BY SHAD SALEEM FARUQI
AUG 31, 2017, will be the 60th anniversary of Merdeka and of the Federal Constitution. In conjunction with this important milestone, a group of distinguished citizens is taking the initiative to propose to the Government that our venerated national ideology – the Rukun Negara – be incorporated into the Federal Constitution as its Preamble.
Preambles are opening statements that express the aims and objects, dreams and demands, values and ideals of a nation.
They are “glittering generalities” and polestars for action. They provide the guiding light for interpreting the Constitution and are its chart and compass.
Almost all the 180 Constitutions of the world possess Preambles. But Malaysia is an exception.
Our Constitution lacks a Preamble. Our basic law’s rich ideals, values and goals have to be extracted and distilled from the 183 Articles and 13 Schedules that constitute our supreme law.
After the convulsions of May 1969, a National Consultative Council (NCC) of 67 distinguished persons was assembled under the chairmanship of Tun Abdul Razak Hussein, then Deputy Prime Minister and chairman of the National Operations Council, to draft our blueprint for national unity.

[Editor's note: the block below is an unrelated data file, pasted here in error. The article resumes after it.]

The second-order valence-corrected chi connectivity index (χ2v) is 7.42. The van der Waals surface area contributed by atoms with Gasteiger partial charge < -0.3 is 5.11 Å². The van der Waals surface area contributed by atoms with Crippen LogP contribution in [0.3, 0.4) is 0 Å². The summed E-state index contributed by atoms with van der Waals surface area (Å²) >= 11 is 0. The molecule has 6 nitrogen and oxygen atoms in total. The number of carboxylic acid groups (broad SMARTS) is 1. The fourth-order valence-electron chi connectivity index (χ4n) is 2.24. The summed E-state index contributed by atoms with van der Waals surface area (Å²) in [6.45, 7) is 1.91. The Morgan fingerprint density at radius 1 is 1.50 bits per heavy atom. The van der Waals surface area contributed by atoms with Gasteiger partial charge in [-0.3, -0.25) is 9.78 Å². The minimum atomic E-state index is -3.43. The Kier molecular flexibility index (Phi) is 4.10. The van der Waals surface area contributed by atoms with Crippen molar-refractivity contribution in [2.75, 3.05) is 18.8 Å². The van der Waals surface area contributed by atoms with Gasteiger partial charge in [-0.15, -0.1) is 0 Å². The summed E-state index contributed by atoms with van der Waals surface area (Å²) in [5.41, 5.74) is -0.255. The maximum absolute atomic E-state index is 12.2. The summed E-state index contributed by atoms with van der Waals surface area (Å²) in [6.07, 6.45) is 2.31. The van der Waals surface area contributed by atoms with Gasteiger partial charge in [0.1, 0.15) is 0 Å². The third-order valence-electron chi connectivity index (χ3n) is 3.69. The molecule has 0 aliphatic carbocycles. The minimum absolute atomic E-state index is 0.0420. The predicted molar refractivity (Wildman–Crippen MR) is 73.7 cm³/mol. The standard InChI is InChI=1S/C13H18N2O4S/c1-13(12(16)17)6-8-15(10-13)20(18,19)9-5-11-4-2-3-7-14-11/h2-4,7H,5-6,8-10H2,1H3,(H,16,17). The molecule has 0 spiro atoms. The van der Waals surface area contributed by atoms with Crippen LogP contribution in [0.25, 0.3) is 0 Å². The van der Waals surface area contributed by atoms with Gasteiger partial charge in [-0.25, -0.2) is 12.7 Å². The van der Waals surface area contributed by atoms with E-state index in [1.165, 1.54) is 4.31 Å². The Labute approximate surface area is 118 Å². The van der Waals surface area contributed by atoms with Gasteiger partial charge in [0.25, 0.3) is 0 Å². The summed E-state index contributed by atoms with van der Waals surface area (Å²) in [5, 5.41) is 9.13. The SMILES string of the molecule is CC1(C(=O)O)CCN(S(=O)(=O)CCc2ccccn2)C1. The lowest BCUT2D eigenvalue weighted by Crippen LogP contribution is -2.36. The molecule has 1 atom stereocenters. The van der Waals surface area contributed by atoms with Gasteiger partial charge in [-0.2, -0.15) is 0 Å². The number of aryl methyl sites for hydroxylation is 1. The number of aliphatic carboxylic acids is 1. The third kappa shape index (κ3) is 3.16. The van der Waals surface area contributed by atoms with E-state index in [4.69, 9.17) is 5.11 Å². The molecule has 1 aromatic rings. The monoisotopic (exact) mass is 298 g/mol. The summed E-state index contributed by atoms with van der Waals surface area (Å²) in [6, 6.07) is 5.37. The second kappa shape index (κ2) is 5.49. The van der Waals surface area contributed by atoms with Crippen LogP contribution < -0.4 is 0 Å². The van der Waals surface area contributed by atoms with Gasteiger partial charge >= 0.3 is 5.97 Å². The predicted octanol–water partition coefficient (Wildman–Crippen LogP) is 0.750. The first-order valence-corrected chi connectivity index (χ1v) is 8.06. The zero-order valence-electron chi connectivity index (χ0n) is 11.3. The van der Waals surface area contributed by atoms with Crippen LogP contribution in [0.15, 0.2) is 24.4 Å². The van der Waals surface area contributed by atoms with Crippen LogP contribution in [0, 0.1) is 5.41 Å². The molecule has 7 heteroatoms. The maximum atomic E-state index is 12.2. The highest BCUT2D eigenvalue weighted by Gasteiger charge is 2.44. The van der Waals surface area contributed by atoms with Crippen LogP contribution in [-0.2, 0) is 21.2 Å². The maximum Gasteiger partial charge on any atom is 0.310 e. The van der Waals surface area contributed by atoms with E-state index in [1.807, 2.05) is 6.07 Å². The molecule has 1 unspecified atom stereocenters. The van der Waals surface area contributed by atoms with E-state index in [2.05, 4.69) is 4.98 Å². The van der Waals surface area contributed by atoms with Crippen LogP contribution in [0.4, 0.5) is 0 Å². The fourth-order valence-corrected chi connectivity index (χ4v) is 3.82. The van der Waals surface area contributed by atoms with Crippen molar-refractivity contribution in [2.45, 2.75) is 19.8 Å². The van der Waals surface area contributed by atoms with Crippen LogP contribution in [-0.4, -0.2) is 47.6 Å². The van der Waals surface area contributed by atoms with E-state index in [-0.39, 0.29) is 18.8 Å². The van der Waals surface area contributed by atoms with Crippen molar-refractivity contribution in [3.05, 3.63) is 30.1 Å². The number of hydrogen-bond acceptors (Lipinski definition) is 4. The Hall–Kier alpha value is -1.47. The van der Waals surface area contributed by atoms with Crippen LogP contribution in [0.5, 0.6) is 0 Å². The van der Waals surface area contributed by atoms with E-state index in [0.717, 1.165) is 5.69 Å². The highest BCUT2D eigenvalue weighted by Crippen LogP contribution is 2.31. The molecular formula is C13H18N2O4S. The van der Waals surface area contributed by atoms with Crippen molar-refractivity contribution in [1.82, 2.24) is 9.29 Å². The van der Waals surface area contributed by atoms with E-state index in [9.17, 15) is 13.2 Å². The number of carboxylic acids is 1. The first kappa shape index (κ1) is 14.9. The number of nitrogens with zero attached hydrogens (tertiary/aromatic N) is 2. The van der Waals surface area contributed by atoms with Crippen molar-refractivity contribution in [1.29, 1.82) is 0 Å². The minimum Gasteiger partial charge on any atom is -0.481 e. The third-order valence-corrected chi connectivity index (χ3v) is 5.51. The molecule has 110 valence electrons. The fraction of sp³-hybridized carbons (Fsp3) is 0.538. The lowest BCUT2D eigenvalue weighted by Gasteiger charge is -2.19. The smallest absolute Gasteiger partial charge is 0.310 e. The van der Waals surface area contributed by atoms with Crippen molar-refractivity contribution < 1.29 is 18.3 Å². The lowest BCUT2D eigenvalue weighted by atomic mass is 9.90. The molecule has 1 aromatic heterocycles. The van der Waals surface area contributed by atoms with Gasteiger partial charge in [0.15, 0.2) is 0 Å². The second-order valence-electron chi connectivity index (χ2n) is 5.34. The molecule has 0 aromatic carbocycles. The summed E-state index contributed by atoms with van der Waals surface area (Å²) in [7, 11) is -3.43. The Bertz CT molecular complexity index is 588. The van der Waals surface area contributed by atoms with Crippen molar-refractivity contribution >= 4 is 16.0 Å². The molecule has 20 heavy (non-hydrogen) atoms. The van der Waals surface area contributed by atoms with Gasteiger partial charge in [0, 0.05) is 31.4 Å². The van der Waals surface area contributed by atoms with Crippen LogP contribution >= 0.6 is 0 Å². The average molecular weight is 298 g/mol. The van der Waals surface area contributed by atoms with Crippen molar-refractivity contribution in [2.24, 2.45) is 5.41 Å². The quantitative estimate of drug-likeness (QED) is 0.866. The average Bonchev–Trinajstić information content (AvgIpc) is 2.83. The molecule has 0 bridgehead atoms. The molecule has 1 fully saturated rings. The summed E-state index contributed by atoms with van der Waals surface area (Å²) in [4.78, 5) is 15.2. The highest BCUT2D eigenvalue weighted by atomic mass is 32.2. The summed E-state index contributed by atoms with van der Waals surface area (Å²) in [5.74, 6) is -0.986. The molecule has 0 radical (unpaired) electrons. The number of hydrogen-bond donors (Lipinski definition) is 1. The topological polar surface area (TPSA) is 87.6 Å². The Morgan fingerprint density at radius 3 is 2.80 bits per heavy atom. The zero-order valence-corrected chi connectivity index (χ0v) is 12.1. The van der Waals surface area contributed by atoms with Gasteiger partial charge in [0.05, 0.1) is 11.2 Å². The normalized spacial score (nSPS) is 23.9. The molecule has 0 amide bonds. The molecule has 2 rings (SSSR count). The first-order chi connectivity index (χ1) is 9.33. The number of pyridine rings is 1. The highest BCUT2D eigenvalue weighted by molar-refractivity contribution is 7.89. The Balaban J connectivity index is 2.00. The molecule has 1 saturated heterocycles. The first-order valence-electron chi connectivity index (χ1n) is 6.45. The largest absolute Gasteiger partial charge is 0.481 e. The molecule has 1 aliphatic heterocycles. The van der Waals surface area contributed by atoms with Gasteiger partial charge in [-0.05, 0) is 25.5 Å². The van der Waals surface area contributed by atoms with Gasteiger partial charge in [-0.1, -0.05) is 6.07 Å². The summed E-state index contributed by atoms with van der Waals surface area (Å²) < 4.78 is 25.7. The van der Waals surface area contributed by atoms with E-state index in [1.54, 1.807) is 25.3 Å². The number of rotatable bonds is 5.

Some of the towering personalities on the NCC were Tun Dr Ismail Abdul Rahman, Tun Tan Siew Sin, Tun V.T. Sambanathan, Tun Ghazali Shafie, Datuk Harun Idris, Datuk Haji Mohamed Asri, Tun Datu Mustapha Harun, Tun Hussein Onn, Dr Syed Hussein Alatas, Prof Ungku Abdul Aziz, Tan Sri Syed Jaafar Albar, Tengku Ahmad Rithauddeen, Tun Dr Lim Chong Eu, Tan Sri Dr Aishah Ghani, Tan Sri Lim Phaik Gan, Datuk Seri S.P. Seenivasagam, Tun Sakaran Dandai, Tan Sri Ong Kee Hui, Datuk Stephen Kalong Ningkan, Bishop Gregory Yong and Rev Datuk Denis Dutton.
The NCC drew from all races, religions and regions, the ruling Alliance and opposition parties (except one), federal and state governments, Sabah and Sarawak, civil society groups and minorities. Regrettably, women were under-represented by only two members.
The NCC chiselled out five stirring objectives of our nation. These were: unity; a democratic way of life; a just society where the prosperity of the country can be enjoyed together in a fair and equitable manner; a liberal approach towards our rich and varied cultural traditions; and a progressive society that will make use of science and modern technology.
Supporting the objectives were five transcendental ideals: belief in God; loyalty to king and country; supremacy of the Constitution; rule of law; and courtesy and morality.
The Rukun Negara was launched by the then Yang di-Pertuan Agong on Aug 31, 1970. Like the Pancasila of Indonesia, the Rukun Negara was meant to be the sail and anchor of our nation and its guiding philosophy.
Unfortunately, it could not be presented to Parliament because the Emergency Proclamation of May 15, 1969, had sent Parliament into dissolution. Regrettably also, the Rukun Negara has not become the guiding light it was meant to be. Lip service is paid to it in all schools. It is honoured but hardly observed and emulated.
In fact, it distils the essence of our Constitution and provides direction for legislative, judicial and administrative action.